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Tuesday, August 05, 2008


obama and that cadbury ad

For the few of you that haven't seen it before this is probably the most popular and successful UK ad of recent years.

It wasn't acclaimed by everyone as brilliant when it launched, however. Far from it. The most common complaint was, it doesn't make sense. We're used to ads that tell us a simple story that ends with a clear link to the product and a reason to buy it. But in this ad, we see a gorilla playing the drums. Then the milk chocolate bar appears at the end over the familiar (to British audiences) line "A glass and a half of joy". Eh? Why didn't they make the link to the product clearer? Why didn't they spell out the benefit - our chocolate brings you joy, just like music can? And why is it a frigging gorilla?

The people behind the ad realized it didn't quite all add up. But they had a hunch that the ad's very ambiguity would make it successful. They were right. The ad was talked about incessantly, in living rooms, playgrounds and pubs. What was it all about? Was it genius, or rubbish? User groups formed. Emails were sent with YouTube links embedded. The ad was posted on millions of Facebook and MySpace pages. Hundreds of remixed versions appeared, unbidden. And, in the end, more chocolate bars were sold.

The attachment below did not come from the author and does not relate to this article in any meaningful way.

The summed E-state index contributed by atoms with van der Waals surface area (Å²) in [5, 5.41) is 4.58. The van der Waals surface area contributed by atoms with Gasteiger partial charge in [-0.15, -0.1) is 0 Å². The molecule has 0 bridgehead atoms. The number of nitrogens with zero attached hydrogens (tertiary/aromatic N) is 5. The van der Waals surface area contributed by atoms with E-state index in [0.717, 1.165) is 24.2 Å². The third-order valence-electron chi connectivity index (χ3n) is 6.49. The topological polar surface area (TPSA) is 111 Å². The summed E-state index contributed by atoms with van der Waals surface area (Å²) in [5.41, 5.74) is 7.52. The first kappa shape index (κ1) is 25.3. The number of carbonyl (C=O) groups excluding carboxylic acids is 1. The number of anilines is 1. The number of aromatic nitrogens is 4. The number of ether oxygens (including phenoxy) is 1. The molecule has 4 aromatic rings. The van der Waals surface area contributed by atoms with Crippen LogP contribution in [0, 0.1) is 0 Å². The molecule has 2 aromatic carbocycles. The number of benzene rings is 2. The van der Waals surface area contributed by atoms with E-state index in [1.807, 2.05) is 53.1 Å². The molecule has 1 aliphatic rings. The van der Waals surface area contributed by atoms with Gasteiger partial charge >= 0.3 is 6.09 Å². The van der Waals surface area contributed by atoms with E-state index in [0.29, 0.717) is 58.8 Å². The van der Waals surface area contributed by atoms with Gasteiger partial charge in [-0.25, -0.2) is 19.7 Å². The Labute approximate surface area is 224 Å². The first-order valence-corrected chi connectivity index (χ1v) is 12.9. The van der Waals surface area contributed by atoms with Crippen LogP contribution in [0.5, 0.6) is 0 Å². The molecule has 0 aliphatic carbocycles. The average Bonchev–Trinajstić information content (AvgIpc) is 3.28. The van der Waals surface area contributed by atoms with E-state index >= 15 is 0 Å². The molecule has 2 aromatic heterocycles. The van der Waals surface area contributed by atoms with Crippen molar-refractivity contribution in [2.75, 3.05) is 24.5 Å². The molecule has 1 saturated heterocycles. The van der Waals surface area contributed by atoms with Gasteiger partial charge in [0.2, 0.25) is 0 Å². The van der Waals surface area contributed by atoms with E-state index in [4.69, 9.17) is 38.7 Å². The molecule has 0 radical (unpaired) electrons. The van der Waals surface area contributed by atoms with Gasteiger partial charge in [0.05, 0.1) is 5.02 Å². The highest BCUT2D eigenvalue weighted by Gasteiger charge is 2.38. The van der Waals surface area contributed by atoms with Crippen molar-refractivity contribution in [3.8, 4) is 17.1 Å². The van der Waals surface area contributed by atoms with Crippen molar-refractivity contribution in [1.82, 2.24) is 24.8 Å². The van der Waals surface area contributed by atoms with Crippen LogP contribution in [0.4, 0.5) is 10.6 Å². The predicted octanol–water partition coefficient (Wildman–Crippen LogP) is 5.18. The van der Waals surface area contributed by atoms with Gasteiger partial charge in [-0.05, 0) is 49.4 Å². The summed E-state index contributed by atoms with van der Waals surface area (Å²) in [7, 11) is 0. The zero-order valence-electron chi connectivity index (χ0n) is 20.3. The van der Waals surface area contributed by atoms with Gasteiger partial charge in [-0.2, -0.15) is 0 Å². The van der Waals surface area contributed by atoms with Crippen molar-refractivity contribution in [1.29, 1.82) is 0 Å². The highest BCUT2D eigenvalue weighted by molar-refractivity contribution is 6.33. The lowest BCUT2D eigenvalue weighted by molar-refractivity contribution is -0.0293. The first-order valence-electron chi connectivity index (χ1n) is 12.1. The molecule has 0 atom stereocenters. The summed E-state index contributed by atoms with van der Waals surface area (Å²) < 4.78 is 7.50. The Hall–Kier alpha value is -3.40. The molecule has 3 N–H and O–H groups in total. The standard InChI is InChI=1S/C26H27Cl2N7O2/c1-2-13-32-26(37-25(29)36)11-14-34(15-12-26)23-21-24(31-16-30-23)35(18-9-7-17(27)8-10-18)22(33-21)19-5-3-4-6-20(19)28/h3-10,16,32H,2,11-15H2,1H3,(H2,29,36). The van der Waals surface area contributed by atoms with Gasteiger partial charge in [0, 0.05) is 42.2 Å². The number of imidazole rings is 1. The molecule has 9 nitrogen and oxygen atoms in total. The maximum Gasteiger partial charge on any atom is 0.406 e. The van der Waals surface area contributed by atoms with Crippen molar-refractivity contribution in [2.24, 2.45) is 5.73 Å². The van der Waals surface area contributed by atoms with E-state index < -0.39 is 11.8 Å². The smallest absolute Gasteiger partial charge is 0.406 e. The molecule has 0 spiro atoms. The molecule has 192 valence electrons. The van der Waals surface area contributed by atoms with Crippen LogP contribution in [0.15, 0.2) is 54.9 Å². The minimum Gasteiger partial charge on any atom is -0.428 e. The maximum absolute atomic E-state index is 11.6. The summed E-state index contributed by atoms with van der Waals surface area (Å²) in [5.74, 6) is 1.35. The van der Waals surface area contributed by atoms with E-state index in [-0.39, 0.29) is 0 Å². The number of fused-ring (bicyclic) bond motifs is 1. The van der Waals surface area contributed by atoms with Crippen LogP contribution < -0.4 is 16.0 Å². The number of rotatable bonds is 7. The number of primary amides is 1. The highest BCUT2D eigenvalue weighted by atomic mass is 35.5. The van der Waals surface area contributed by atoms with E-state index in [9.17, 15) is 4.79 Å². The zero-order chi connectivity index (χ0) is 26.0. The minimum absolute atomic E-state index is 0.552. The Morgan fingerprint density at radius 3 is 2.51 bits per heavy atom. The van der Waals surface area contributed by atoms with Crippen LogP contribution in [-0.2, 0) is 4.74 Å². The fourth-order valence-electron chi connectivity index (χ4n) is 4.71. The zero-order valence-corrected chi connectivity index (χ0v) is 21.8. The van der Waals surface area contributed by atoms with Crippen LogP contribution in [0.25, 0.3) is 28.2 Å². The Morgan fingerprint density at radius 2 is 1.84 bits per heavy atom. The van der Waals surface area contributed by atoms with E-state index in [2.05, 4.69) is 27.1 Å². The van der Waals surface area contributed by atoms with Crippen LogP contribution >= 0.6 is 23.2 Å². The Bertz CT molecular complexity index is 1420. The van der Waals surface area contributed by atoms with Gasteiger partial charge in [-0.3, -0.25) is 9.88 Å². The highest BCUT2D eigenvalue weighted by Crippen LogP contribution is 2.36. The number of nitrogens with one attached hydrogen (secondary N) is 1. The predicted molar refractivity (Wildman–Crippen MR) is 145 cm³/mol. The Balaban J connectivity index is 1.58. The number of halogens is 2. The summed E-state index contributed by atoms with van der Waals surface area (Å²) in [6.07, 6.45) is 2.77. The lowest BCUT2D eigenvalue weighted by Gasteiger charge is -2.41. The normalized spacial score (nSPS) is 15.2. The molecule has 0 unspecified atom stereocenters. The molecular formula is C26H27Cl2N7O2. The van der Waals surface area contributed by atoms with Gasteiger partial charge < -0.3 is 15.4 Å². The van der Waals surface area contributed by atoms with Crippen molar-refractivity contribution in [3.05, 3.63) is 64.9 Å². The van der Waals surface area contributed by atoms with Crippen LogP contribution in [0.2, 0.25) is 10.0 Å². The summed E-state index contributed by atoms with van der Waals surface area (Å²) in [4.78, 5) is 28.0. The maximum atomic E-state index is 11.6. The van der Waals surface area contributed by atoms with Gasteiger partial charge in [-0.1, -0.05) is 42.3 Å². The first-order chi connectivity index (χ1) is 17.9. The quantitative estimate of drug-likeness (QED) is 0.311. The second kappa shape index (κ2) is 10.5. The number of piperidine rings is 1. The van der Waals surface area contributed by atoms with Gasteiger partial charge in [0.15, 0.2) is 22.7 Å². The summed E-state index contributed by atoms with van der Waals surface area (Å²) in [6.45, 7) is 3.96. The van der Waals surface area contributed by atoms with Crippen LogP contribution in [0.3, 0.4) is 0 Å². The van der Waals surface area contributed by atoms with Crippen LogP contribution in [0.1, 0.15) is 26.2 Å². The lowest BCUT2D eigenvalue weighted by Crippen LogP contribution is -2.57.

There is a parallel here - albeit a tenuous one - with the Obama 'brand'. It's frequently remarked that it can be hard to get a grip on what Obama stands for beyond certain vague notions of 'change' and 'hope'. He is - perhaps sensibly - usually reluctant to take firm, unhedged positions. Nor is it easy to place him in a political or cultural milieu, as David Brooks remarks this week. Obama is well aware of this ambiguity in his image, and cultivates it. He has written that he "serves as a blank screen on which people of vastly different political stripes can project their own views." More recently he said that he has become "a symbol of America's best traditions." He was rather unfairly pilloried by John McCain for this. Rather than self-glorification, he was trying to deflect attention from himself - to say "it's not about me". Elsewhere he referred to himself as "just the excuse". He seeks to remove or at least blur any fixed notions of who he is, or what he stands for, from the campaign. He embraces ambiguity.

Obama and that Cadbury ad are both successful, at least in part, because people are not quite sure what they mean. So people want to talk about them, and write about them, and debate them at length. And - crucially - email, post and create their own user-generated videos about them. In this way do the chocolate bar and the politician become media phenomena. In the age of the web, a little bit of ambiguity is a very powerful thing.

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